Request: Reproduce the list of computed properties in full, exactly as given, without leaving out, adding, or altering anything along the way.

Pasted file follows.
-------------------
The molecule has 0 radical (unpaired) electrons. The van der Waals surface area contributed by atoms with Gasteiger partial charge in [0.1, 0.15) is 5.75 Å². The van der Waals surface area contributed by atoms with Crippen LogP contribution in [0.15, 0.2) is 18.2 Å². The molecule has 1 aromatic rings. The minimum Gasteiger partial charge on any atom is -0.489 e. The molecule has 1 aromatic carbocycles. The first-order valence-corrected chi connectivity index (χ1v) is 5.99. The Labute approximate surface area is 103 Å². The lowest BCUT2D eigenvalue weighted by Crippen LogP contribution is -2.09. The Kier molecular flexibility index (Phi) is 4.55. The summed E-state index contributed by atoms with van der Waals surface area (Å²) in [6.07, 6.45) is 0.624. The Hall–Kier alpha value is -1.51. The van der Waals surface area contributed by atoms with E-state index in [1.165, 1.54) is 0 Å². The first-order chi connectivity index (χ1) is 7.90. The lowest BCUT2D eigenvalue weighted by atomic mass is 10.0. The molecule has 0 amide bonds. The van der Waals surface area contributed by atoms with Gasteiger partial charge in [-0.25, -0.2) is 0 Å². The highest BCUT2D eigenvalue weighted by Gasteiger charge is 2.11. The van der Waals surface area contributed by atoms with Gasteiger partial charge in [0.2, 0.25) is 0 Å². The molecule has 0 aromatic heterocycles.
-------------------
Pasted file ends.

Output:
The molecule has 0 radical (unpaired) electrons. The van der Waals surface area contributed by atoms with Gasteiger partial charge in [0.1, 0.15) is 5.75 Å². The van der Waals surface area contributed by atoms with Crippen LogP contribution in [0.15, 0.2) is 18.2 Å². The molecule has 1 aromatic rings. The minimum Gasteiger partial charge on any atom is -0.489 e. The molecule has 1 aromatic carbocycles. The first-order valence-corrected chi connectivity index (χ1v) is 5.99. The Labute approximate surface area is 103 Å². The lowest BCUT2D eigenvalue weighted by Crippen LogP contribution is -2.09. The Kier molecular flexibility index (Phi) is 4.55. The summed E-state index contributed by atoms with van der Waals surface area (Å²) in [6.07, 6.45) is 0.624. The Hall–Kier alpha value is -1.51. The van der Waals surface area contributed by atoms with E-state index in [1.165, 1.54) is 0 Å². The first-order chi connectivity index (χ1) is 7.90. The lowest BCUT2D eigenvalue weighted by atomic mass is 10.0. The molecule has 0 amide bonds. The van der Waals surface area contributed by atoms with Gasteiger partial charge in [-0.25, -0.2) is 0 Å². The highest BCUT2D eigenvalue weighted by Gasteiger charge is 2.11. The van der Waals surface area contributed by atoms with Gasteiger partial charge in [0.2, 0.25) is 0 Å². The molecule has 0 aromatic heterocycles.